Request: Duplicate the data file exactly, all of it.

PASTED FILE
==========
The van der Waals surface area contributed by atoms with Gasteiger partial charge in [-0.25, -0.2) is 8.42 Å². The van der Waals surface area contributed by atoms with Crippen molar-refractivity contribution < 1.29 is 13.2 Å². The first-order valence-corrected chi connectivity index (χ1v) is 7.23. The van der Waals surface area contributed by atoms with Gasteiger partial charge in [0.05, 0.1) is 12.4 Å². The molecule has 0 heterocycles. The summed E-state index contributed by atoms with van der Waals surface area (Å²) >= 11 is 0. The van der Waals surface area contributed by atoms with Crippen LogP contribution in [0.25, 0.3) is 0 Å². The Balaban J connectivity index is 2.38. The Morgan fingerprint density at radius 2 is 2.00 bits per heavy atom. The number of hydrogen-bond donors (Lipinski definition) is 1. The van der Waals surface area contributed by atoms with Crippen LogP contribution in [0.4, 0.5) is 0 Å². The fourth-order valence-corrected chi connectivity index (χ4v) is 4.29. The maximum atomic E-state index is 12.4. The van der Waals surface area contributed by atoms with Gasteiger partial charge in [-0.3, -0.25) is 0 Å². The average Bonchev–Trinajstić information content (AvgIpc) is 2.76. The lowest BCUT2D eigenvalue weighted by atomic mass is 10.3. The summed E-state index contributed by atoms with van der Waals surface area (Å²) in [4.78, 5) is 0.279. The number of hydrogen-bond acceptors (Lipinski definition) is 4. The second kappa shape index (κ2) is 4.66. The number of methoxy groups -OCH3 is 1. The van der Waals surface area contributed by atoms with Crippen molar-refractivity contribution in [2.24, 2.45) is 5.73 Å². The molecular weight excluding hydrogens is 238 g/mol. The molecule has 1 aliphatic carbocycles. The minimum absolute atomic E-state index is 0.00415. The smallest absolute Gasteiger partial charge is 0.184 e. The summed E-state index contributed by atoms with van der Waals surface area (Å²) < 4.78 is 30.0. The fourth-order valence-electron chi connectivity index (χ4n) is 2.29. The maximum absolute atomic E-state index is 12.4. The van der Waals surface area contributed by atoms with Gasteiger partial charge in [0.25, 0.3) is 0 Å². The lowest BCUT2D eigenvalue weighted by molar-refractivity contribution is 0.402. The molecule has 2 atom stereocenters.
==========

The van der Waals surface area contributed by atoms with Gasteiger partial charge in [-0.25, -0.2) is 8.42 Å². The van der Waals surface area contributed by atoms with Crippen molar-refractivity contribution < 1.29 is 13.2 Å². The first-order valence-corrected chi connectivity index (χ1v) is 7.23. The van der Waals surface area contributed by atoms with Gasteiger partial charge in [0.05, 0.1) is 12.4 Å². The molecule has 0 heterocycles. The summed E-state index contributed by atoms with van der Waals surface area (Å²) >= 11 is 0. The van der Waals surface area contributed by atoms with Crippen LogP contribution in [0.25, 0.3) is 0 Å². The Balaban J connectivity index is 2.38. The Morgan fingerprint density at radius 2 is 2.00 bits per heavy atom. The number of hydrogen-bond donors (Lipinski definition) is 1. The van der Waals surface area contributed by atoms with Crippen LogP contribution in [0.4, 0.5) is 0 Å². The fourth-order valence-corrected chi connectivity index (χ4v) is 4.29. The maximum atomic E-state index is 12.4. The van der Waals surface area contributed by atoms with Gasteiger partial charge in [-0.3, -0.25) is 0 Å². The average Bonchev–Trinajstić information content (AvgIpc) is 2.76. The lowest BCUT2D eigenvalue weighted by atomic mass is 10.3. The summed E-state index contributed by atoms with van der Waals surface area (Å²) in [4.78, 5) is 0.279. The number of hydrogen-bond acceptors (Lipinski definition) is 4. The second kappa shape index (κ2) is 4.66. The number of methoxy groups -OCH3 is 1. The van der Waals surface area contributed by atoms with Crippen molar-refractivity contribution in [2.24, 2.45) is 5.73 Å². The molecular weight excluding hydrogens is 238 g/mol. The molecule has 1 aliphatic carbocycles. The minimum absolute atomic E-state index is 0.00415. The smallest absolute Gasteiger partial charge is 0.184 e. The summed E-state index contributed by atoms with van der Waals surface area (Å²) < 4.78 is 30.0. The fourth-order valence-electron chi connectivity index (χ4n) is 2.29. The maximum absolute atomic E-state index is 12.4. The van der Waals surface area contributed by atoms with Gasteiger partial charge in [0.25, 0.3) is 0 Å². The lowest BCUT2D eigenvalue weighted by molar-refractivity contribution is 0.402. The molecule has 2 atom stereocenters.